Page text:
Oceanic (Ipecac Recordings, 2002)
For: Neurosis, late-era Converge, Red Sparrowes
Byline: The game changing post-metal album that started it all.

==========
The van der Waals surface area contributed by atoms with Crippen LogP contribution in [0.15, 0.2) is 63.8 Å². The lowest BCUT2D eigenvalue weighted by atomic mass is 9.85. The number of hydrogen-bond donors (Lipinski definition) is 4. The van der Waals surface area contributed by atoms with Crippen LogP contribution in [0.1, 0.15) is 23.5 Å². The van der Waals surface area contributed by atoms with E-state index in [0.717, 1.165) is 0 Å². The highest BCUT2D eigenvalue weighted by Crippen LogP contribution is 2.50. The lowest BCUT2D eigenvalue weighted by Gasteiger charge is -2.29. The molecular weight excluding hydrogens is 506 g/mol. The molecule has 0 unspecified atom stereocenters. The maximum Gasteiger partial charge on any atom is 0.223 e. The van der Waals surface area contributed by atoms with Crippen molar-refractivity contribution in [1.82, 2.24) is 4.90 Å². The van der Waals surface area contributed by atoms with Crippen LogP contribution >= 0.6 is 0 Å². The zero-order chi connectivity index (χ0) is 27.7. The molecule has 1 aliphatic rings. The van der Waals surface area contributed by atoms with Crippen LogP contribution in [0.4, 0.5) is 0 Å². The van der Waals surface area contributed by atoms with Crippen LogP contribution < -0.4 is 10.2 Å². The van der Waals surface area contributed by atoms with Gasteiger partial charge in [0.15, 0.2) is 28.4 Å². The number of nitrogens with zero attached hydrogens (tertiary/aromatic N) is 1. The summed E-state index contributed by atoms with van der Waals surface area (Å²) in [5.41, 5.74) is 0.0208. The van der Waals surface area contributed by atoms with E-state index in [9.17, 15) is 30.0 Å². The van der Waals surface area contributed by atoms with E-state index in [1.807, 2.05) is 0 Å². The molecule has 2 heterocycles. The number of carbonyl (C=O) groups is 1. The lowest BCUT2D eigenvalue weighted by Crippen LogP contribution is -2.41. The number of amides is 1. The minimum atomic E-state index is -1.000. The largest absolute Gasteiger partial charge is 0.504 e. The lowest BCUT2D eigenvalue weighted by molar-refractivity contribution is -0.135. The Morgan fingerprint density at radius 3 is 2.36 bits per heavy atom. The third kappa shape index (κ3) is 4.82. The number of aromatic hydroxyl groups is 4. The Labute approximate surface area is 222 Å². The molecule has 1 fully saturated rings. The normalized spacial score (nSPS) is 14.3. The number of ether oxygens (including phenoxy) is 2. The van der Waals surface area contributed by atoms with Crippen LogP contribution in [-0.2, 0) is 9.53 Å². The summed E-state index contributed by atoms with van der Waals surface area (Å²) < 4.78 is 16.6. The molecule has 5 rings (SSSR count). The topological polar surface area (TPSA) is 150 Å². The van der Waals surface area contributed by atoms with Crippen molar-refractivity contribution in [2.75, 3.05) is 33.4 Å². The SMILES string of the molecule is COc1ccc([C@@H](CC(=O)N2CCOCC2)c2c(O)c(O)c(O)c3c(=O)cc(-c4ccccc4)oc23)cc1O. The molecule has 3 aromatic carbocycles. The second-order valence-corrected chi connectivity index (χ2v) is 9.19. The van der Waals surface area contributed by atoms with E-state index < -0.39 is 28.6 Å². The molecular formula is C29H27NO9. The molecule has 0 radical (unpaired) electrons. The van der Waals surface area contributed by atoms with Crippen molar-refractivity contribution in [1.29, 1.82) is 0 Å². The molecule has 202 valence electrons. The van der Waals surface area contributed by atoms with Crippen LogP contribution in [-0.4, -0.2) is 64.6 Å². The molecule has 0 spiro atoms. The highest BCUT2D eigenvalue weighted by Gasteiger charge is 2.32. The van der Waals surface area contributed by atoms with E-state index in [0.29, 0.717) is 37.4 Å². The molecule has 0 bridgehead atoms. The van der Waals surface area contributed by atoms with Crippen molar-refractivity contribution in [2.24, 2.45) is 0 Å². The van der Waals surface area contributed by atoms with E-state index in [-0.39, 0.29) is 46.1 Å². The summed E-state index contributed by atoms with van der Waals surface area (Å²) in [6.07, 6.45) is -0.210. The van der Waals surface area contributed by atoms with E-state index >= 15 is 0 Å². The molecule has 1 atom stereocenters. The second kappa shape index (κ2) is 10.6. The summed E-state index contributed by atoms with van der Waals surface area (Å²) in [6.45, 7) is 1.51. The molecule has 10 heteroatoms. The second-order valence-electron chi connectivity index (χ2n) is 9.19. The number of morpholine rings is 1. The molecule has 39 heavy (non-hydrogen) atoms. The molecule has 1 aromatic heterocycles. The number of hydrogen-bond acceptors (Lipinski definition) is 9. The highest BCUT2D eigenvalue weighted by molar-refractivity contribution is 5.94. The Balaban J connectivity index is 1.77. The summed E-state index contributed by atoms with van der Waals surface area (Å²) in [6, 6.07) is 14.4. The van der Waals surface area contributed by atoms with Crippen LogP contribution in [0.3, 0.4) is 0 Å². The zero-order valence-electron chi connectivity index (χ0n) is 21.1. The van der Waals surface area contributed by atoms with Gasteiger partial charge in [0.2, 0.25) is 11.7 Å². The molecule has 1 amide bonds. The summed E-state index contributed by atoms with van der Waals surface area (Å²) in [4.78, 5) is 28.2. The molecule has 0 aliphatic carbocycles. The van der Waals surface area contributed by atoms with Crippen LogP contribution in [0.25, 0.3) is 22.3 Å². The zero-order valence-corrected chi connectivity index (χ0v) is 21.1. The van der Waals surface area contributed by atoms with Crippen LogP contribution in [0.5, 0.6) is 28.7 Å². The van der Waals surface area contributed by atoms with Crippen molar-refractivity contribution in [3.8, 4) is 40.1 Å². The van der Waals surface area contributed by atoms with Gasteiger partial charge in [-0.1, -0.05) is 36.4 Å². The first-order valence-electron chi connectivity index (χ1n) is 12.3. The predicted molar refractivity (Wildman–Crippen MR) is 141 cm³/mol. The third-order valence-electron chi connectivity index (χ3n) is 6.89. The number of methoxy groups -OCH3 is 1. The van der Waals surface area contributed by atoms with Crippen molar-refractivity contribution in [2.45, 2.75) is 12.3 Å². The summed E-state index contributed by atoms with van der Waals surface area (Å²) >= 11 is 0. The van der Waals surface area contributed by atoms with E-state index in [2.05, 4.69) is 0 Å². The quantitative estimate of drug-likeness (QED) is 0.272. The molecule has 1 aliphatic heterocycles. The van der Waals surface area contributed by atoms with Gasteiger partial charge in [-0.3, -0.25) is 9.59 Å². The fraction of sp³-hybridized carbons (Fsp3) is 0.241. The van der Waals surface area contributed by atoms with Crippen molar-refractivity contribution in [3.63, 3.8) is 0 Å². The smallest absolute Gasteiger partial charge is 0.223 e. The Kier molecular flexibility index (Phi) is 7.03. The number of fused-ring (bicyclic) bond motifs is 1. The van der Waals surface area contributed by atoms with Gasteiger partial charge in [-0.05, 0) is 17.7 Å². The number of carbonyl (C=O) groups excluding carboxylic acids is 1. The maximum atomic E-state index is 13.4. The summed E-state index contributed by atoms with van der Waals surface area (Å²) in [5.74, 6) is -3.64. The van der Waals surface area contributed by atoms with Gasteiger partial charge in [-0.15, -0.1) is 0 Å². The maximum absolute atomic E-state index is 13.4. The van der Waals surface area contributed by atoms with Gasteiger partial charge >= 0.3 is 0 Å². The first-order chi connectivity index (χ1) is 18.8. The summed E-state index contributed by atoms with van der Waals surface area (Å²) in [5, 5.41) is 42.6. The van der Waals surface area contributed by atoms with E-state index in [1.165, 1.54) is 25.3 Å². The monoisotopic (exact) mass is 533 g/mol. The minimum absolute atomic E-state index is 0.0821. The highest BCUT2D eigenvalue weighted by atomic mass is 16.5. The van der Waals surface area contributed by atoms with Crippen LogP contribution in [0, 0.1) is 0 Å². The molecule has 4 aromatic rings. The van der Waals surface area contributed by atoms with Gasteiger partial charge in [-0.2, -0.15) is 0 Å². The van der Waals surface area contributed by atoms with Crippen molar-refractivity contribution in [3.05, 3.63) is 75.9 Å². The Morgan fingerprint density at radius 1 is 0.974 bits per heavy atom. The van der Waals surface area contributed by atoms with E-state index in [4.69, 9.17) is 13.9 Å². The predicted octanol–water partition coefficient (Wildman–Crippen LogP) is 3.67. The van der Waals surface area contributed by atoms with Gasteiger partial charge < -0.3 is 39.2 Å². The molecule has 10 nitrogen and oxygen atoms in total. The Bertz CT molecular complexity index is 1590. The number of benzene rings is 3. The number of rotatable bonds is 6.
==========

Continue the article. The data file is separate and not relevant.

With the news that the 13 year run of Isis is coming to a close this summer (no SLC dates or Denver!?) we thought it would be fitting to dedicate this round of FRIDAY NOSTALGIA!! to the undisputed kings of cerebral post-metal. I am not even sure what prompted me to pick up this album a few years back, I have never been much of a metal fan, in fact in the past couple of years has seen a huge upswing in tolerance for the musical violence so casually associated with metal. Perhaps that is what attracted me to Isis in the first place. Isis is heavy, at times even brutal, but the long, sprawling tracks on Oceanic have something that most metal albums previous to 2002 didn't have. Space. Moments of dead air between massive power chords and chugga-chugga riffs that let the sheer heaviness sink in, to let it settle deep in your chest. Climaxes that have equal valleys to their mountains of loudness. Metal, to me, has always seemed like a race with itself to get to the end of the song, hardly stopping to enjoy the nuclear-blast dystopian wasteland it was ferrying the listener across. Oceanic, at eight tracks, spans almost an hour, pitching massively heavy riffs, locked-in-time drumming, and Aaron Turner's gruff singing (somewhere between a bark and a tuneless howl), with a sprawling sense of glacially-timed pacing and atmospherics. Waves of noise crash on the brittle the shores of distortion-filled swells like a moon-tide ebb and flow, matching the indecipherable lyrics full of maritime imagery. A mist-shrouded ambient segue breaks up the heavier side-A and the more fluid side-B. A disembodied female voice floats in and out of the album's b-side, giving rise to the speculation of the albums lover-scorned thematic arc. Oceanic was the start of something huge, the start of metal dudes who weren't afraid to wear their post-rock and shoegaze influences on their sleeves. The huge slew of similar sounding bands and albums that all use Oceanic as a touchstone is evidence of the far reaching influence of this album. Although informed by bands experimenting with pacing and heavy-soft dynamics before them, Oceanic is a gem in the glowing crown of early 2000's post-metal. An absolute must hear before you die album.